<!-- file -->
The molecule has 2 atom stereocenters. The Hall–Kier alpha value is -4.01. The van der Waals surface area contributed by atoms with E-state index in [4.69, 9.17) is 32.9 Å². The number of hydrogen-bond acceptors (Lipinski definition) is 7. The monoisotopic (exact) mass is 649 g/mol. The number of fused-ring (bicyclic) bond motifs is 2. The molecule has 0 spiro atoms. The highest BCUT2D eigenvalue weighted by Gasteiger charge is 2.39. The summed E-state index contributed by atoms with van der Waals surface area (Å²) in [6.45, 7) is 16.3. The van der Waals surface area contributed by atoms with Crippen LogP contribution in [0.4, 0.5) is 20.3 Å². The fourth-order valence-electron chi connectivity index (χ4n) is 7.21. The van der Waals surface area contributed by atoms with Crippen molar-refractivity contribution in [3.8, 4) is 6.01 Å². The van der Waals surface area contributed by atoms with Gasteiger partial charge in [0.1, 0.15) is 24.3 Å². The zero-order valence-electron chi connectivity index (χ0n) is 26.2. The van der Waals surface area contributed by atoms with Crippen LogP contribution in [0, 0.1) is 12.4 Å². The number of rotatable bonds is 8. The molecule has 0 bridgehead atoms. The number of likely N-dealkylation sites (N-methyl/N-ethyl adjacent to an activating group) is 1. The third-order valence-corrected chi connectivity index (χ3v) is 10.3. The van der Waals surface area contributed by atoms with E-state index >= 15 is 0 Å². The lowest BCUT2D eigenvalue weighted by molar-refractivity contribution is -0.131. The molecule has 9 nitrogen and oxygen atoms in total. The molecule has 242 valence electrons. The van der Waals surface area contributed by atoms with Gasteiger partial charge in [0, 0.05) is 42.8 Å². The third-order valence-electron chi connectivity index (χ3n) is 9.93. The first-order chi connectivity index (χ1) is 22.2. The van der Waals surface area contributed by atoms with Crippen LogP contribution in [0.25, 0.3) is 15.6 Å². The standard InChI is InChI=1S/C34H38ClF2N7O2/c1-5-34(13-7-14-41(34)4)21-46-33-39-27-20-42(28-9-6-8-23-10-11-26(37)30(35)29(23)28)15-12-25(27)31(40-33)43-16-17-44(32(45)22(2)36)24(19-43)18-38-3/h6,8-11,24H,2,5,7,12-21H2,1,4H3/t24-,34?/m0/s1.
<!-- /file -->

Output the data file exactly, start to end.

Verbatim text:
The molecule has 2 atom stereocenters. The Hall–Kier alpha value is -4.01. The van der Waals surface area contributed by atoms with E-state index in [4.69, 9.17) is 32.9 Å². The number of hydrogen-bond acceptors (Lipinski definition) is 7. The monoisotopic (exact) mass is 649 g/mol. The number of fused-ring (bicyclic) bond motifs is 2. The molecule has 0 spiro atoms. The highest BCUT2D eigenvalue weighted by Gasteiger charge is 2.39. The summed E-state index contributed by atoms with van der Waals surface area (Å²) in [6.45, 7) is 16.3. The van der Waals surface area contributed by atoms with Crippen LogP contribution in [0.4, 0.5) is 20.3 Å². The fourth-order valence-electron chi connectivity index (χ4n) is 7.21. The van der Waals surface area contributed by atoms with Crippen molar-refractivity contribution in [3.8, 4) is 6.01 Å². The van der Waals surface area contributed by atoms with Gasteiger partial charge in [0.1, 0.15) is 24.3 Å². The zero-order valence-electron chi connectivity index (χ0n) is 26.2. The van der Waals surface area contributed by atoms with Crippen LogP contribution in [0, 0.1) is 12.4 Å². The number of rotatable bonds is 8. The molecule has 0 bridgehead atoms. The number of likely N-dealkylation sites (N-methyl/N-ethyl adjacent to an activating group) is 1. The third-order valence-corrected chi connectivity index (χ3v) is 10.3. The van der Waals surface area contributed by atoms with E-state index >= 15 is 0 Å². The lowest BCUT2D eigenvalue weighted by molar-refractivity contribution is -0.131. The molecule has 9 nitrogen and oxygen atoms in total. The molecule has 242 valence electrons. The van der Waals surface area contributed by atoms with Gasteiger partial charge in [0, 0.05) is 42.8 Å². The third-order valence-electron chi connectivity index (χ3n) is 9.93. The first-order chi connectivity index (χ1) is 22.2. The van der Waals surface area contributed by atoms with Crippen LogP contribution in [0.25, 0.3) is 15.6 Å². The standard InChI is InChI=1S/C34H38ClF2N7O2/c1-5-34(13-7-14-41(34)4)21-46-33-39-27-20-42(28-9-6-8-23-10-11-26(37)30(35)29(23)28)15-12-25(27)31(40-33)43-16-17-44(32(45)22(2)36)24(19-43)18-38-3/h6,8-11,24H,2,5,7,12-21H2,1,4H3/t24-,34?/m0/s1.